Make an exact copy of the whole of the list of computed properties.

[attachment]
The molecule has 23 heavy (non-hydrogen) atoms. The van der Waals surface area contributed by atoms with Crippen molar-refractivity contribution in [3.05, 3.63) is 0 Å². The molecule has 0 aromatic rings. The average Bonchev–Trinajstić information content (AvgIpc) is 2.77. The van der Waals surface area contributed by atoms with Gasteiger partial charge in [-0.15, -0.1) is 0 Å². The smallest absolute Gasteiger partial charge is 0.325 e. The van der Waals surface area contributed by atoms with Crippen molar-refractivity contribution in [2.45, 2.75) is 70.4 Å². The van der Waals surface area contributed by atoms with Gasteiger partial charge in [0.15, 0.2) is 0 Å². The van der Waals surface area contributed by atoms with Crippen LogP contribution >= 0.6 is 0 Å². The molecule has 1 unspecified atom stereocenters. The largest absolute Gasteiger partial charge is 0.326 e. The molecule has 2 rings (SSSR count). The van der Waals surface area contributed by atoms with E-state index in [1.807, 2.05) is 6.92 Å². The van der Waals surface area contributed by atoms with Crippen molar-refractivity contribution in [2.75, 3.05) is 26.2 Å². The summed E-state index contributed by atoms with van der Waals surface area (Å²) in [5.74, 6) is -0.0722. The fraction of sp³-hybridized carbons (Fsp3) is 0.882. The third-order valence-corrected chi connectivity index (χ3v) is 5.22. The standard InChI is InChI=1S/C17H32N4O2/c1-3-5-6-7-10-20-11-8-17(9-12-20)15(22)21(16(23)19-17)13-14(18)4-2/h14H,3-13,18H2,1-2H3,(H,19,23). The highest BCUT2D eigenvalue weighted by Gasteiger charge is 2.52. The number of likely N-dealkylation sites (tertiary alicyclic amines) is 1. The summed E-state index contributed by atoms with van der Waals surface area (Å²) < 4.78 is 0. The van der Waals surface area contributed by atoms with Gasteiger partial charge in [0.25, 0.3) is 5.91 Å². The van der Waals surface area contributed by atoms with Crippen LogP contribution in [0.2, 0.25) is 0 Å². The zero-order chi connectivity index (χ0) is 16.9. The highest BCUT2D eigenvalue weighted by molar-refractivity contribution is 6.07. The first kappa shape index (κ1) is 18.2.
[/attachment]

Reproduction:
The molecule has 23 heavy (non-hydrogen) atoms. The van der Waals surface area contributed by atoms with Crippen molar-refractivity contribution in [3.05, 3.63) is 0 Å². The molecule has 0 aromatic rings. The average Bonchev–Trinajstić information content (AvgIpc) is 2.77. The van der Waals surface area contributed by atoms with Gasteiger partial charge in [-0.15, -0.1) is 0 Å². The smallest absolute Gasteiger partial charge is 0.325 e. The van der Waals surface area contributed by atoms with Crippen molar-refractivity contribution in [2.45, 2.75) is 70.4 Å². The van der Waals surface area contributed by atoms with Gasteiger partial charge in [0.15, 0.2) is 0 Å². The van der Waals surface area contributed by atoms with Crippen LogP contribution >= 0.6 is 0 Å². The molecule has 1 unspecified atom stereocenters. The largest absolute Gasteiger partial charge is 0.326 e. The molecule has 2 rings (SSSR count). The van der Waals surface area contributed by atoms with E-state index in [1.807, 2.05) is 6.92 Å². The van der Waals surface area contributed by atoms with Crippen molar-refractivity contribution in [2.75, 3.05) is 26.2 Å². The summed E-state index contributed by atoms with van der Waals surface area (Å²) in [5.74, 6) is -0.0722. The fraction of sp³-hybridized carbons (Fsp3) is 0.882. The third-order valence-corrected chi connectivity index (χ3v) is 5.22. The standard InChI is InChI=1S/C17H32N4O2/c1-3-5-6-7-10-20-11-8-17(9-12-20)15(22)21(16(23)19-17)13-14(18)4-2/h14H,3-13,18H2,1-2H3,(H,19,23). The highest BCUT2D eigenvalue weighted by Gasteiger charge is 2.52. The number of likely N-dealkylation sites (tertiary alicyclic amines) is 1. The summed E-state index contributed by atoms with van der Waals surface area (Å²) < 4.78 is 0. The van der Waals surface area contributed by atoms with Gasteiger partial charge in [0.25, 0.3) is 5.91 Å². The van der Waals surface area contributed by atoms with Crippen LogP contribution in [0.2, 0.25) is 0 Å². The zero-order chi connectivity index (χ0) is 16.9. The highest BCUT2D eigenvalue weighted by molar-refractivity contribution is 6.07. The first kappa shape index (κ1) is 18.2.